We walk around the scene and interact with objects. We can look, pick up, talk, take, and use as we take a tour through the beautifully re-created Paris and other locations. Items can be used in conjunction or combined with a few context-sensitive dialogue options, so interacting with the game world is generally fun. Sometimes, we may even solve a small, self-contained puzzle to activate a machine or other electronic devices; these never pose an increased challenge, but they mix things up. Puzzles are kept logical, not to the point where they're too easy or too tough. The result is an adventure that definitely won't go down as the hardest or smartest in puzzle design, but it's an enjoyable ride that consistently adds little manageable puzzles along the way.

Puzzles can still get frustrating, not due to difficulty but the way we interact with the environment. The best way to play Broken Sword 5 on the Switch is in handheld mode with the built-in touch-screen. While this works as intended most of the time, the screen can be too small to interact with certain objects or recognize that you can interact with them in the first place. There will be plenty of situations where you're looking for something nearby, but finding the item can be frustratingly difficult, and you'll scour the screen to find the exact tiny spot. This is lessened when playing on a big screen with the classic controller, but it isn't completely gone even then.

Dialogue in Broken Sword 5 is serviceable, especially for an adventure where voice acting can occasionally be a total disaster. Broken Sword does a mostly good job here, with only a few situations where the voice acting and writing are off the mark. Apart from that, you can look forward to witty dialogue with interesting and awkward characters. It would've been nice to have some more freedom with dialogue options, but then again, the game was initially released about five years ago, so we have to take its age into account.

Visually, the game looks incredible. The semi-real representation of Paris is realized with beautifully hand-drawn environments, detailed character models, and a good lighting engine. It's a looker for visual fidelity alone. The only thing that isn't on par here are the animations, which aren't fluid and can appear as if they were running on a lower frame rate. It doesn't destroy the experience, but when looking at the otherwise gorgeous aesthetics, the animations stick out.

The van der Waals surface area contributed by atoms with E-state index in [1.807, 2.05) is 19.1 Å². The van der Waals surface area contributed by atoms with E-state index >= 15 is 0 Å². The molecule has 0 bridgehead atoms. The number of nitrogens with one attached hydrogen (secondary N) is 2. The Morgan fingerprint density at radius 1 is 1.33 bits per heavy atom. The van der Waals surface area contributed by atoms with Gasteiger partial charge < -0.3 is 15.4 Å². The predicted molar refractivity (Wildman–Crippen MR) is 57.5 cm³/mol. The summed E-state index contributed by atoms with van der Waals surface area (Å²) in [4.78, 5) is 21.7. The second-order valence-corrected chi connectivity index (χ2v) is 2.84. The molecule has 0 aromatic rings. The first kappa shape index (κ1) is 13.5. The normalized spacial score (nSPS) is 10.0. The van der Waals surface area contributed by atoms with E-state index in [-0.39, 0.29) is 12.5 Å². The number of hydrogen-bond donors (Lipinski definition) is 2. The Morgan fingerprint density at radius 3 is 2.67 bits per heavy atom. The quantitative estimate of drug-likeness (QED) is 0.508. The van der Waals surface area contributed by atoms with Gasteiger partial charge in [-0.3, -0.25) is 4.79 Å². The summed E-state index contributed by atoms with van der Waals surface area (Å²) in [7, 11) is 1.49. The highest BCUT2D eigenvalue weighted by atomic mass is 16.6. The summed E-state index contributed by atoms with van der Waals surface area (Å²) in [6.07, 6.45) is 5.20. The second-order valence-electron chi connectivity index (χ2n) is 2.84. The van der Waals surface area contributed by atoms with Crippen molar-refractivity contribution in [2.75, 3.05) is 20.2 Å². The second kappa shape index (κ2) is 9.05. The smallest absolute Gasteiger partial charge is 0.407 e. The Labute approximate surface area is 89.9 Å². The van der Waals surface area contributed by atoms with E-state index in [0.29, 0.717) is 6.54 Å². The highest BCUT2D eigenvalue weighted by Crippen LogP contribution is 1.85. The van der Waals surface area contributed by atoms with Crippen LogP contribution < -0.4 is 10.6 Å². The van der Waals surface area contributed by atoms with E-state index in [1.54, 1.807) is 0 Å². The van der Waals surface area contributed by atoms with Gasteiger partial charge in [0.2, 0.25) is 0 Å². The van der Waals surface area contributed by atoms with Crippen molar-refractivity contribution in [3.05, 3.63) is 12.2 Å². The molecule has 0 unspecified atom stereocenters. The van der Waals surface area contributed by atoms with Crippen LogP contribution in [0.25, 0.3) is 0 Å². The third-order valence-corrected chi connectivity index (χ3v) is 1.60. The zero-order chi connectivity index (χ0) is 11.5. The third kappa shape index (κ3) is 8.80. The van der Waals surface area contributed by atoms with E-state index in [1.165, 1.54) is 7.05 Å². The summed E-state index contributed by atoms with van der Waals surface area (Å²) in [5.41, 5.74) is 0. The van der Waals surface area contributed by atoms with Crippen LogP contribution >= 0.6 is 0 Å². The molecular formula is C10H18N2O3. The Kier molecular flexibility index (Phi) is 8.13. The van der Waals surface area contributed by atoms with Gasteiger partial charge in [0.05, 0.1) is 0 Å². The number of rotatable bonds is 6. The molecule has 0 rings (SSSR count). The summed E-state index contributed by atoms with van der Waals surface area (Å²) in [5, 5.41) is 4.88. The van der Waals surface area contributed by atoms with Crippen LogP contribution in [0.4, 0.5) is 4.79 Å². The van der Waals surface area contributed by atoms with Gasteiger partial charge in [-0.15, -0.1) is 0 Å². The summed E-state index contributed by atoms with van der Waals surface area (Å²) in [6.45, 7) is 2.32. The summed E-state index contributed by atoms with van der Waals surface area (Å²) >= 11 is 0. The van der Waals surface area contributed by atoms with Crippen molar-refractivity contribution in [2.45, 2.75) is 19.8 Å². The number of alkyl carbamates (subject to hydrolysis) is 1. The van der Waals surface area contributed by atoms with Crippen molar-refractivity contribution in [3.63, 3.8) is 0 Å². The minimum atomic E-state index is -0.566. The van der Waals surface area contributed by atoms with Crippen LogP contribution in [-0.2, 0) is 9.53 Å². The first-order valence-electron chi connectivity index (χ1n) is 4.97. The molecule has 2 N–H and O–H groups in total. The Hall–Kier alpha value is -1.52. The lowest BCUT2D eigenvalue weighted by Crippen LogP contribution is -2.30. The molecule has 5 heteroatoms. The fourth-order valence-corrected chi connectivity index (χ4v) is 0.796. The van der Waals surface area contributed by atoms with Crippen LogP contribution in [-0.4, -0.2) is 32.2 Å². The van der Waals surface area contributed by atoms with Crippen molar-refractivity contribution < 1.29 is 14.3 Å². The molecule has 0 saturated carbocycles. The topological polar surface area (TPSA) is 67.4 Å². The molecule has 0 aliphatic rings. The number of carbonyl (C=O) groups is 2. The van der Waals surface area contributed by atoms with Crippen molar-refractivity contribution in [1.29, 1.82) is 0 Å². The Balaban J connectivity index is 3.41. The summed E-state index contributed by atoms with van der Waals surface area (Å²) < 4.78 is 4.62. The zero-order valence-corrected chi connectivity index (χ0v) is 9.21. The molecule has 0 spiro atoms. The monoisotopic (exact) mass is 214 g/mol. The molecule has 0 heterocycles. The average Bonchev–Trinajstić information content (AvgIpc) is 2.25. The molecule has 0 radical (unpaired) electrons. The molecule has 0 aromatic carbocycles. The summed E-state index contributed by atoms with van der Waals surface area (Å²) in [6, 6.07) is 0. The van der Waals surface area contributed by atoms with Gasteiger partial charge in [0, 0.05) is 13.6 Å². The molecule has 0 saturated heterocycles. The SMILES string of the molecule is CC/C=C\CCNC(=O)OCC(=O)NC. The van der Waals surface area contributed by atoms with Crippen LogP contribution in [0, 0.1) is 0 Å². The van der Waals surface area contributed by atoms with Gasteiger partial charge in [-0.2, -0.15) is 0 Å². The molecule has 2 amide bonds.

As I've already mentioned, Broken Sword 5 is a port of a five-year-old game. While the game is still pretty enjoyable, especially for existing fans of the series, it may put off a few people due to its price. Broken Sword 5 retails for $30, a price that is difficult to justify when the title is available on a huge number of devices for significantly less money. It's even been released for smartphones at a price point far below $20, which arguably provides a similar portable experience to the Switch. Minor improvements, such as the inclusion of a few short bonus videos, don't add enough value to a game that can otherwise be completed in about 10 hours.

All in all, Broken Sword 5 is a good adventure with good visuals, a good story, and enjoyable puzzle segments. It's not the hardest, it's not the best, and it certainly comes at a price point many won't find acceptable, but it's an enjoyable experience nonetheless.

Score: 7.1/10